Bikila, who had served as a member of Emperor Haile Selassie's imperial bodyguard in Addis Ababa, trained extensively for the previous nine years at altitude.
In Rome he left the world's best marathon runners gasping in his wake as he became the first black African to win an Olympic gold medal and paved the way for generations of African long-distance dominance.
His time of two hours 15 minutes 16.2 seconds was just under the previous world best and lopped nearly eight minutes off Emil Zatopek's Olympic record.
Bikila was born on August 7, 1932, the same day as the Los Angeles Olympics marathon, in the town of Jato, about 130 kms from Addis Ababa.
He attracted national attention in 1956 when he took part in the national armed forces championships, upstaging the then Ethiopian running hero Wami Biratu who held the national 5,000 and 10,000 records. Both marks were to fall to Bikila.
Bikila was coached by Swede Onni Niskanen who allowed his protege to run barefoot after deciding that he ran faster without running shoes.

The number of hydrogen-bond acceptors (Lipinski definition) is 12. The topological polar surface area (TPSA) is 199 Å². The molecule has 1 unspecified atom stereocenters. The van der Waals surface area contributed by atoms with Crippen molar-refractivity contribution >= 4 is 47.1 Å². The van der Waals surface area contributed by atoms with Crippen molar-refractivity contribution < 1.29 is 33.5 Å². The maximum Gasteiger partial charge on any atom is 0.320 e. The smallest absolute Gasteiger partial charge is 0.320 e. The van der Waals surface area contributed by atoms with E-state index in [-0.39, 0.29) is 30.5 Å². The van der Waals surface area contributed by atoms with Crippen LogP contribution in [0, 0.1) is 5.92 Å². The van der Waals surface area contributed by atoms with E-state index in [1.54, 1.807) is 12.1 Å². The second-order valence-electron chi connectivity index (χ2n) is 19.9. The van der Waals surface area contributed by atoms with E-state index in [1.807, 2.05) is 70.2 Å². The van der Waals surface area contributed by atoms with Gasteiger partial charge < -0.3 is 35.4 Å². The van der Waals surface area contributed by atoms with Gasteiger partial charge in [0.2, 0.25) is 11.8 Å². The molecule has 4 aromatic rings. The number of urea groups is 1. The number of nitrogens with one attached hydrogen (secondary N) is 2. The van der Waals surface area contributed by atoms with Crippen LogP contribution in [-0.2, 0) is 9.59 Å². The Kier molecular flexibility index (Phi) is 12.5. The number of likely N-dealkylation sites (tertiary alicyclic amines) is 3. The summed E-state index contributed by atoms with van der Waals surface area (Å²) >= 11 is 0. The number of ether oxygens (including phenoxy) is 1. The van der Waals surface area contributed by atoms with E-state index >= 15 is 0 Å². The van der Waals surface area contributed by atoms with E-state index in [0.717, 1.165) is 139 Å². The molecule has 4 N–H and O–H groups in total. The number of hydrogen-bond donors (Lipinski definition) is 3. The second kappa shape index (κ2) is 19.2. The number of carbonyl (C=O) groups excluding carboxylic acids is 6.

The pair determined that Bikila should make his decisive move in Rome one kilometre from the finish of the 42.195 kms race near the obelisk of Axum which had been stolen from Ethiopia by Italian troops.
His victory came at the Arch of Constantine where Italian dictator Benito Mussolini had paraded with his troops in 1935 before they invaded Ethiopia and conquered Addis Ababa.
Bekele repeated his triumph at the 1964 Tokyo Olympics, running this time in shoes.
Despite an appendectomy only 40 days before the race, he finished more than four minutes ahead of his nearest rivals and delighted the crowd in the stadium when he indulged in stretching exercises as he waited for the runners-up.
A third gold medal seemed in reach at the 1968 Mexico City Games but he was forced to drop out after running with a hairline fracture in his right foot. The title went to another Ethiopian, Mamo Wolde, confirming the emergence of Africa's oldest independent country as a world power in distance running.
Only the Emperor enjoyed greater stature than Bikila, who was cheered when he walked the streets. But his life was to be cut short after he was crippled in a car accident in 1969.
Confined to a wheelchair, Bikila died in 1973 of a brain haemorrhage. He remained as stoic in adversity as he had been modest in victory.
"Men of success meet with tragedy," Bikila said. "I was overjoyed when I won the marathon twice.
"But I accepted those victories as I accept this tragedy. I have no choice."